Oct. 31 (Bloomberg) -- Barrick Gold Corp. and other bullion producers are climbing from 28-year lows relative to the metal as they tame costs, raise cash flow and beat profit estimates.
Share-valuation measures have improved since mid-year, suggesting a return of optimism regarding the sector, Kenneth Hoffman, a Bloomberg Industries analyst, said in an Oct. 29 report. Goldcorp Inc. and Agnico-Eagle Mines Ltd. rose the most in almost five months after their earnings last week beat analysts’ forecasts. Barrick, the world’s largest producer, reports results tomorrow.
“The gold shares are starting to outperform the gold price,” David Christensen, chief executive officer of ASA Ltd. a San Mateo, California-based company that manages about $550 million and invests in precious metals companies. “As the companies begin to tighten their operating constraints and generate more cash flow, we’re seeing some of that turnaround in the valuations in the industry.”
The 56-company S&P/TSX Global Gold Index has gained 12 percent since June 30 through yesterday, compared with a 6.7 percent increase in the S&P/TSX Composite Index. Gold futures in New York have risen 6.7 percent in the same period.
The gain is a reversal from the past two years when equities underperformed relative to the metal and the broader market as investors bought exchange-traded bullion funds for exposure to the metal’s 11-year rise, while producers battled surging costs to build and operate mines. Companies responded by focusing on improving profits and cash flow instead of just growing output, which is helping valuations, Christensen said by phone Oct. 29.
The 30-company Philadelphia Stock Exchange Gold and Silver Index is near a 28-year low relative to gold, Hoffman said Oct. 29. Inflection points in stock cycles have historically occurred when the ratio trades above or below two standard deviations or more from the normal relationship, a situation that is occurring for only the fourth time in the past three decades, he said.
“At a certain point, those equity investors would realize, ‘Hey, things aren’t as bad as we thought,’” Hoffman said in a phone interview from Skillman, New Jersey. “All of a sudden, once the equities start performing better and better, they really take off.”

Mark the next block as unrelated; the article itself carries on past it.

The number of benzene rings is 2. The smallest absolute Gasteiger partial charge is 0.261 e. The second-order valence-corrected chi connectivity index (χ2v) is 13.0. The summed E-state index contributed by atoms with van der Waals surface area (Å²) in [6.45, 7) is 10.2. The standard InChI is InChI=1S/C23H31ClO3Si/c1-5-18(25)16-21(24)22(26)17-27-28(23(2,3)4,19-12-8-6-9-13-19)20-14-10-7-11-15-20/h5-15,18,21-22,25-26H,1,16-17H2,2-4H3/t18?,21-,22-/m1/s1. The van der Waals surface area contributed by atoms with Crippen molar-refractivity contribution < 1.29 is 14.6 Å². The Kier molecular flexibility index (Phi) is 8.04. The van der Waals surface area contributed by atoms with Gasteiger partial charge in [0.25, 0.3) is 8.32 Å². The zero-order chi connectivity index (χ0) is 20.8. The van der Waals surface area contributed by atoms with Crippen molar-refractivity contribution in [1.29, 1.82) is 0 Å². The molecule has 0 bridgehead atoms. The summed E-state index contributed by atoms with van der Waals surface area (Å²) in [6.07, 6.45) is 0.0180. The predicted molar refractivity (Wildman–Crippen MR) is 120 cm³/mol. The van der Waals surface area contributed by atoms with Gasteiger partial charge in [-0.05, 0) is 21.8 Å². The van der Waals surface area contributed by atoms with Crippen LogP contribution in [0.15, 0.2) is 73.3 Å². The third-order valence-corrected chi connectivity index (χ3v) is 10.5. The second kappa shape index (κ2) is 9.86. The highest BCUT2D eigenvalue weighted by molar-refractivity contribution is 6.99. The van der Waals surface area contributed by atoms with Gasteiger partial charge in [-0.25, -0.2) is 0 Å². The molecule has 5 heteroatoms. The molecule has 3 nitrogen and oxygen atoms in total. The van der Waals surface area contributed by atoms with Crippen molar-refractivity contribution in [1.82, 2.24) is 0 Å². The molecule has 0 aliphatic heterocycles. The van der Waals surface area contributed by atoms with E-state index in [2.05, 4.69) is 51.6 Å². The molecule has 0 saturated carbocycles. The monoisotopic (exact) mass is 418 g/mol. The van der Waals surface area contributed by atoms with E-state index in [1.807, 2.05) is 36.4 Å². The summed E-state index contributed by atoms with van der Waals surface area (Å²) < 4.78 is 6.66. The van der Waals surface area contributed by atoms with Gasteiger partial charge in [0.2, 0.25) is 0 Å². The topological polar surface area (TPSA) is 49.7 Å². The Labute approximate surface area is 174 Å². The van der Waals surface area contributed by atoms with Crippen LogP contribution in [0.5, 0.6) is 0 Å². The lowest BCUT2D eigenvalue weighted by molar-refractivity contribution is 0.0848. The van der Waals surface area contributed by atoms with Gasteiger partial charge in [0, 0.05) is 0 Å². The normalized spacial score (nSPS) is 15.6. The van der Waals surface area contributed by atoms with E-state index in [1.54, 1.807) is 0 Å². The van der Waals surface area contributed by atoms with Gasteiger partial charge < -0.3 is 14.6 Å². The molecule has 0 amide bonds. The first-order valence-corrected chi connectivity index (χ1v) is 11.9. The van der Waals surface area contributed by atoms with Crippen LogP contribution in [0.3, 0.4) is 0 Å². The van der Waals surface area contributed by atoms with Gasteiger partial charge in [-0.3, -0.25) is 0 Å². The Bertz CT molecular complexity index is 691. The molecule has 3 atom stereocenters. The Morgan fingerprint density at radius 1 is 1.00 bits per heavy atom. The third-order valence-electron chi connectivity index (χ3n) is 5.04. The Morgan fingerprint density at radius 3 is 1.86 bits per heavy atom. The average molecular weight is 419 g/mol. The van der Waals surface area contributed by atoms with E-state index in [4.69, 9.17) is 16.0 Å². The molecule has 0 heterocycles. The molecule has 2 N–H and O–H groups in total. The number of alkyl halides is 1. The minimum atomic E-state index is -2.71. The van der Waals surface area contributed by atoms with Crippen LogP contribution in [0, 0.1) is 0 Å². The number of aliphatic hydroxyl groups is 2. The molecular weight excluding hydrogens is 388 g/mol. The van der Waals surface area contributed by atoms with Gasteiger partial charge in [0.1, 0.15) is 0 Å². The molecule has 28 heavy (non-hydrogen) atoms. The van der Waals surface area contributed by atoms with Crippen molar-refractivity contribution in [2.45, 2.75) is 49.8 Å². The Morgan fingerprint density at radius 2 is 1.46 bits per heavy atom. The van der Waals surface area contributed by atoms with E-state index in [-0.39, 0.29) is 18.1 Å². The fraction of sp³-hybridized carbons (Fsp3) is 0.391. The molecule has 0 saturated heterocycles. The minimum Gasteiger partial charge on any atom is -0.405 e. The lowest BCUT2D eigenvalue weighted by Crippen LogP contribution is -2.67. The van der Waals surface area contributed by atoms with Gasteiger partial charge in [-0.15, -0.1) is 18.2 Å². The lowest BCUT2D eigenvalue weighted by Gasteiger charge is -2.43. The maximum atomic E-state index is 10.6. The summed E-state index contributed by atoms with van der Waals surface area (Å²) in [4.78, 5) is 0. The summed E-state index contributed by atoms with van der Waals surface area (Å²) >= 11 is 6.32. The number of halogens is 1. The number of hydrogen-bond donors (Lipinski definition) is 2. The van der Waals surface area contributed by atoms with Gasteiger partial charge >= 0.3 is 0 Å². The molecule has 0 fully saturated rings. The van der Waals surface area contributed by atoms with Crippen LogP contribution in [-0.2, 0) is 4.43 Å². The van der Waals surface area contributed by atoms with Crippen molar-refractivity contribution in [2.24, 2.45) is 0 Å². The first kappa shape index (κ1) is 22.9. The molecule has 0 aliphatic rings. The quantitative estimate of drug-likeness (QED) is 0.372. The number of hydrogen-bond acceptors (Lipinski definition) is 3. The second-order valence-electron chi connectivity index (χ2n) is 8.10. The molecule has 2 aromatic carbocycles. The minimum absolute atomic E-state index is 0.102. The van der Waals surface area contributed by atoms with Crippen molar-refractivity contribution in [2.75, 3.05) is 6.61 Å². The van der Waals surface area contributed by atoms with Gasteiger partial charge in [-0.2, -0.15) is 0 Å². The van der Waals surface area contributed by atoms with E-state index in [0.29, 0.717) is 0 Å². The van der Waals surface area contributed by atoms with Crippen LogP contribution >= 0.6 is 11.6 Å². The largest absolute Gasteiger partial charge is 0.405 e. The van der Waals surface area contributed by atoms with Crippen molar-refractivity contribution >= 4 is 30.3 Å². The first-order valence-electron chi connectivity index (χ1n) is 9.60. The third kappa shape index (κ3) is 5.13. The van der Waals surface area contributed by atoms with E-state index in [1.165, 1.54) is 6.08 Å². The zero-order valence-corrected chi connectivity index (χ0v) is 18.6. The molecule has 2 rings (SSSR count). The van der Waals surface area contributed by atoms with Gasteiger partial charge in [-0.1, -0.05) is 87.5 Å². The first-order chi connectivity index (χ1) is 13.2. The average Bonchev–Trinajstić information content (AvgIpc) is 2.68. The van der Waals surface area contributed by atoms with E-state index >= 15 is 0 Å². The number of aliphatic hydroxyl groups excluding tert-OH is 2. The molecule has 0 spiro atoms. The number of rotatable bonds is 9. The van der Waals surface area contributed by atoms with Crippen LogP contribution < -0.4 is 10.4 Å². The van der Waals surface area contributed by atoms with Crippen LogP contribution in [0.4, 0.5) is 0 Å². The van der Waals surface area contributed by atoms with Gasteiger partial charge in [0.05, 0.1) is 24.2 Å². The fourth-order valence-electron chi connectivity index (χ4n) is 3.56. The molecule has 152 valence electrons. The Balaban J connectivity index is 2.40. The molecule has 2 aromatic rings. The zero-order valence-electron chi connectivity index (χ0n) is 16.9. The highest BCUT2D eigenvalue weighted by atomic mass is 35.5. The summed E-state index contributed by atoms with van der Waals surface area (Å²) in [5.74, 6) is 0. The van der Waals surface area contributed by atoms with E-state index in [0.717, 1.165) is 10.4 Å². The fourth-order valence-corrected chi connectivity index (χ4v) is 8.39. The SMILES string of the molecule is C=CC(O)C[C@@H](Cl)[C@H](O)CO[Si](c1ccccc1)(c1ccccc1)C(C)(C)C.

The average trailing 12-month cash flow per share of the eight Canadian gold producers valued at more than $5 billion has more than doubled in the past two years, to $2.13.
“I believe we’ve passed that inflection point,” Yamana Gold Inc. Chief Executive Officer Peter Marrone said by phone Oct. 29 from Toronto. “The companies that are demonstrating cash-flow generation -- sustainability of cash flow and an increase in cash flow -- those companies in this sector,” will outperform the metal.
Yamana, which this week also reported third-quarter earnings and production that beat analysts’ estimates, has gained 24 percent since June 30. Its shares rose six cents to C$19.54 at 10:06 a.m. in Toronto today.
Barrick will report third-quarter earnings excluding one-time items of 99 cents a share, according to the average of 23 estimates compiled by Bloomberg. The Toronto-based company is reviewing its assets and will be more disciplined in allocating capital and focus on returns and cash flow, Chief Executive Officer Jamie Sokalsky said July 26. Barrick warned at the time that its Pascua-Lama project on the Chile-Argentina border may cost as much as 60 percent more than previous estimates and start up a year later.